Editor’s Note: Law Week Colorado edits court opinion summaries for style and, when necessary, length.
In a mail-in ballot forgery case, the Colorado Court of Appeals considered if the state legislature meant to limit prosecution in the mail ballot offense statute, section 1-13-112 CRS 2020. The court rejected the appeal and ruled that the mail ballot offense statute does not meet all criteria established by People v. Bagby to limit prosecution.
Steven Curtis of Weld County filled out his ex-wife’s mail-in-ballot and forged her signature on the return envelope ahead of the 2016 general election. The forgery was caught when his former spouse requested an absentee ballot, raising red flags at the county clerk’s office. After court-ordered DNA and handwriting samples proved Curtis sealed the return envelope and filled out the address and signature, state prosecutors charged him with forgery and a mail-ballot offense.
A jury rejected Curtis’ trial defense that blood sugar blackouts, the result of chronic diabetes, meant he “did not possess the mental state” required to commit the crimes and convicted him on both charges.
On appeal, Curtis presented People v. Bagby to argue that the state legislature intended to limit prosecution for conduct related to ballots, and therefore he was improperly charged with forgery.
Since Bagby in 1987, only two statutes have been identified that bar prosecutors from charging a defendant under the general criminal statute. To determine if there is clear legislative intent to limit prosecution a statute must invoke the full extent of the state’s police powers, be part of a comprehensive and thorough regulatory scheme and define different offenses in detail.
Reviewing the statute language and context, the Court of Appeals found that it did not meet the first Bagby criteria and therefore does not limit prosecution. Rejecting Curtis’ other contentions, the Court of Appeals affirmed his conviction.
The Colorado Court of Appeals considered if the Fourth Amendment’s consent exception extends to re-entry of the home if a law enforcement officer briefly left it. The court ruled that when the entrances are closely related in time and purpose, the initial consent covers the re-entry.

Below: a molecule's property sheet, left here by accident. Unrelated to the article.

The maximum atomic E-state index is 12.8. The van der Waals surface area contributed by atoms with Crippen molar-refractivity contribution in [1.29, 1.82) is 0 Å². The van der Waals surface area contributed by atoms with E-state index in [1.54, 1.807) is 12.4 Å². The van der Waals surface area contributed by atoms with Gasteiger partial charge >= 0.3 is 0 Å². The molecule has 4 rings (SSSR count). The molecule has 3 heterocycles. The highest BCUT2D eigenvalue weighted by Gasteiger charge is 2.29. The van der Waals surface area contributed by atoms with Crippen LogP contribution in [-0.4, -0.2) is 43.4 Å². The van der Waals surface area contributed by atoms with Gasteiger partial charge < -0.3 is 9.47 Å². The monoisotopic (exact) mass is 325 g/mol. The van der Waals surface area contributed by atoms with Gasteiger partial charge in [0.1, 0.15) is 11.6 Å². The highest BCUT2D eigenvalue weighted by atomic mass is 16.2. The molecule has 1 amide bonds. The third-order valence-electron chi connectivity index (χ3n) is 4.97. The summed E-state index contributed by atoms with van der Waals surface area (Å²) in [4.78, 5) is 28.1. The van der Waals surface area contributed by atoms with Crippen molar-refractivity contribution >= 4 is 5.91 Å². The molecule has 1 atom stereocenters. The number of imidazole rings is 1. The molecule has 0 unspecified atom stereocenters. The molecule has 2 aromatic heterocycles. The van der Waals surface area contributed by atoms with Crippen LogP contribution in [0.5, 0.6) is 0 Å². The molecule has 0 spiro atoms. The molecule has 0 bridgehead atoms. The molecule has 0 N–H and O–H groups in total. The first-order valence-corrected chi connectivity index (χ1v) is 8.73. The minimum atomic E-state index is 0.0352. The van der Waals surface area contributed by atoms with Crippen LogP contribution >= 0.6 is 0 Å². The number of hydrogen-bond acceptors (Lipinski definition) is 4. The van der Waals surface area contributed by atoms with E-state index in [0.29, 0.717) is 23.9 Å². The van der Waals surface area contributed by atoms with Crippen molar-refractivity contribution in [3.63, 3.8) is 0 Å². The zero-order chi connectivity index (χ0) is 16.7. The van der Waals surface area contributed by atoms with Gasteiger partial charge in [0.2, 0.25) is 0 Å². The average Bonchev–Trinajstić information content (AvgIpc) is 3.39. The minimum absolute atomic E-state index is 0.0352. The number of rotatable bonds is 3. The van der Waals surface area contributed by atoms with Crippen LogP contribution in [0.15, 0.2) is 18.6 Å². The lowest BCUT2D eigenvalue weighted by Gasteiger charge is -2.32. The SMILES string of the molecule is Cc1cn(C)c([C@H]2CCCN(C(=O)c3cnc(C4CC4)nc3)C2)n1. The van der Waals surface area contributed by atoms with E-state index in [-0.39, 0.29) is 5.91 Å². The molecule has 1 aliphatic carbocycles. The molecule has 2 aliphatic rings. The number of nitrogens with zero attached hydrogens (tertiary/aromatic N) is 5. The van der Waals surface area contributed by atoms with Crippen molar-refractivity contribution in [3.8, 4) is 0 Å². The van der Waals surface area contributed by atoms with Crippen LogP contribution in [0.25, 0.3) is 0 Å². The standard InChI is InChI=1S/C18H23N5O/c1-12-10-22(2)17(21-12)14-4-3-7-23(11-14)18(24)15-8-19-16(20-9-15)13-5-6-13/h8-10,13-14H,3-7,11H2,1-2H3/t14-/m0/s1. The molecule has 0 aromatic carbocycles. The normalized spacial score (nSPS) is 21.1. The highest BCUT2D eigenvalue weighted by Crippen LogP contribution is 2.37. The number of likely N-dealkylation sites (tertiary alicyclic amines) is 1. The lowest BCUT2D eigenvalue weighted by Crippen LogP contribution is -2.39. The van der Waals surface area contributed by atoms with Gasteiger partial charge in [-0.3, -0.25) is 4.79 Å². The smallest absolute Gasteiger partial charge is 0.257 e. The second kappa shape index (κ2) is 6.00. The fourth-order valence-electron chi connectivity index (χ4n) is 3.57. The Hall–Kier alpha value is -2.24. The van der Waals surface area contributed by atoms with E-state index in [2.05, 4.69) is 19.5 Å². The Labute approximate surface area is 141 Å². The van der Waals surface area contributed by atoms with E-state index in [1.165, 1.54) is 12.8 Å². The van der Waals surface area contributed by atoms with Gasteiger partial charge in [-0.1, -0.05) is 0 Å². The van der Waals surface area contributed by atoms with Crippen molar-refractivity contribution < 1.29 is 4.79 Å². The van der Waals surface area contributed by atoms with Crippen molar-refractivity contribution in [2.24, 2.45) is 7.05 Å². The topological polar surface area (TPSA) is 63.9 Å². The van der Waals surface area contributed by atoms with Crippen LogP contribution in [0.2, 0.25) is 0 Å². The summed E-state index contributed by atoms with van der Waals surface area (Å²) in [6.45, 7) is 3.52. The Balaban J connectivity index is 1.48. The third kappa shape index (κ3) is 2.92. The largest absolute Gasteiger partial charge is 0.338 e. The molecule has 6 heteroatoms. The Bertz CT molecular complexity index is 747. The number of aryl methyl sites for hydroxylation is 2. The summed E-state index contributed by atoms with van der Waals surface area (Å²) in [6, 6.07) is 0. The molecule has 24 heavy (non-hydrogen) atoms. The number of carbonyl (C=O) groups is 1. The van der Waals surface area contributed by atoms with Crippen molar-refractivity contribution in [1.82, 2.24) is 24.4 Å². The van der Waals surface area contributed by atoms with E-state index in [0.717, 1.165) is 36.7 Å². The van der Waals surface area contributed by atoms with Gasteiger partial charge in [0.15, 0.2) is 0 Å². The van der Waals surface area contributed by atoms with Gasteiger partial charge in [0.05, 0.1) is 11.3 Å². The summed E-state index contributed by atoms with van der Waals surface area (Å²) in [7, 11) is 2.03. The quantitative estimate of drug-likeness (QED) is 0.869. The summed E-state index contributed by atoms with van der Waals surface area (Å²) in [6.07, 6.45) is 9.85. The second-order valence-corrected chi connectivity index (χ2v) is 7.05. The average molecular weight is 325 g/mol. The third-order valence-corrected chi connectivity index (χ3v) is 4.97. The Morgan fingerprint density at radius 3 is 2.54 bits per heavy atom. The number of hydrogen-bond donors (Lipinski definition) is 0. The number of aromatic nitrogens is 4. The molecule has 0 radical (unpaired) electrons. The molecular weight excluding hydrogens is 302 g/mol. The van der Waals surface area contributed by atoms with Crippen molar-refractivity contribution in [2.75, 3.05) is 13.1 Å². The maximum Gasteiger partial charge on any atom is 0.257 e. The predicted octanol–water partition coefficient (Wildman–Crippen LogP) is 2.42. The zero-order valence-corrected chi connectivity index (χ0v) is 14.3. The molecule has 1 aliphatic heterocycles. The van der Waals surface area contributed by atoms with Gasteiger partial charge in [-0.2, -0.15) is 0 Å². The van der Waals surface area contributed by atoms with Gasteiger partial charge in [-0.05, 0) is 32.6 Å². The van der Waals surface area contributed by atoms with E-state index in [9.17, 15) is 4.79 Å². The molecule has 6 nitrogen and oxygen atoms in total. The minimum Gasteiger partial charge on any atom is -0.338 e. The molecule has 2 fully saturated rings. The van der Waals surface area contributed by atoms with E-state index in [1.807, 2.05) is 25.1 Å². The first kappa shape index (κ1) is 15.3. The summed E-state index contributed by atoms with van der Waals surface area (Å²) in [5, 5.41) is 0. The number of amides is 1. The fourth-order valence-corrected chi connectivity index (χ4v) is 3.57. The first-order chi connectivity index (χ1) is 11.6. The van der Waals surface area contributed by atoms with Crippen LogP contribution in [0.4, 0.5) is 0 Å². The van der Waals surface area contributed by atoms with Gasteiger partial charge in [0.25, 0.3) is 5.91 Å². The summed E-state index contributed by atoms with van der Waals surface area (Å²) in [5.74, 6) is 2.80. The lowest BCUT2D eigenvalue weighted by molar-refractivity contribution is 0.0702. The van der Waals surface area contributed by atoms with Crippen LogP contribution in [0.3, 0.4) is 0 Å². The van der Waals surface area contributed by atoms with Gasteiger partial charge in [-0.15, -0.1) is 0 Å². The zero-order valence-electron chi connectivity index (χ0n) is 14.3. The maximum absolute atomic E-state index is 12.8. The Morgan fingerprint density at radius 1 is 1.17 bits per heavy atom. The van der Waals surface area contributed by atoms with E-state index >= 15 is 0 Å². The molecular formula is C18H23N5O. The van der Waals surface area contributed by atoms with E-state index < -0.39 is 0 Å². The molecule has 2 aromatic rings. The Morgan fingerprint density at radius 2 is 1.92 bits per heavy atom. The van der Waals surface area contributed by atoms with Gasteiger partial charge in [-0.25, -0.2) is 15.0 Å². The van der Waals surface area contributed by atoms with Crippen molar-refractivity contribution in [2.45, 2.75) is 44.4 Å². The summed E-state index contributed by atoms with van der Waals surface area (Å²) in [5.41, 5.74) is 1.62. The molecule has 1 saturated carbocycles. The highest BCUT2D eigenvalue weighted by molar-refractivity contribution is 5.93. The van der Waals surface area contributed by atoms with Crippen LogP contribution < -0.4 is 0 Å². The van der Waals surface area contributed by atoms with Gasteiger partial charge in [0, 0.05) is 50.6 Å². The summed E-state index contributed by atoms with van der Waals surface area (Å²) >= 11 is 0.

Arvada Police Sergeant Betsy Westbrook responded to a report that Adrienne Marie Stone threatened her 17-year-old son with a knife. At Stone’s house, her son agreed to speak with Sergeant Westbrook and invited her into the home. The reporting officer noticed extreme, hazardous clutter and after taking photos of the knife with her cell phone, left to retrieve her department-issued camera to take photos of the home interior. Sergeant Westbrook re-entered the home.
A handful of other officials including a school resource officer, a caseworker from protection services and an additional police officer arrived at the home to document its conditions. Only two of the officials, Westbrook and the school resource officer, had permission from Stone’s son to enter the house. All testimony and photographs from the other officials were excluded in trial, but based on the allowed testimony, Stone was convicted by a jury of felony menacing, multiple counts of child abuse and one count of violating a protection order.
Stone appealed her conviction, arguing, among other contentions, that Westbrook’s re-entry into her house was not covered by the consent exception to the Fourth Amendment and that her testimony should have been excluded.
Finding no evidence that officer Westbrook’s permission to enter the house was revoked or conditional, the court concluded that the re-entry was constitutional and upheld the conviction.
The Colorado Court of Appeals considered whether members of a nonprofit membership corporation are entitled to judicial review of the corporate board’s application of internal rules.
Two professional barrel racers — Mary Walker and Carley Cervi — sued the Women’s Professional Rodeo Association after the non-profit allegedly violated association rules that affected the riders’ ranking and barred them from prize money. After a district court dismissed the suit for failure to state a claim upon which relief can be granted, the barrel racers appealed.
In 2019, both barrel racers competed in the Sheridan, Wyoming rodeo. Due to heavy rains, most contestants did not compete citing dangerous arena conditions. After Walker and Cervi performed, the rodeo judges declared the arena dangerous and canceled the competitions.
Because of the cancellation, Colorado-based Women’s Professional Rodeo Association applied its “day money” rule which does not pay first or second place award money and has amended rules for how points are counted overall. Cervi and Walker filed a grievance with the Rodeo Association’s board of directors, asking for a larger sum of compensation and that the points earned during their competition count towards future rodeo qualifications. The board agreed to count the points but not award the increased compensation.
Claiming the Pro Rodeo Association did not follow its own procedures for the grievance, the riders filed a lawsuit.
The Colorado Court of Appeals agreed with the district court and upheld the dismissal, finding that in cases without fraud, arbitrary conduct or bad faith, judicial review is not appropriate. It did, however, disagree in part with the lower court’s award of attorneys fees without a timely hearing. The case was remanded for a hearing to determine reasonable attorney fees.
CORRECTION NOTE: This story was updated on Oct. 17 to clarify Sergeant Westbrook did not have a camera upon reentry.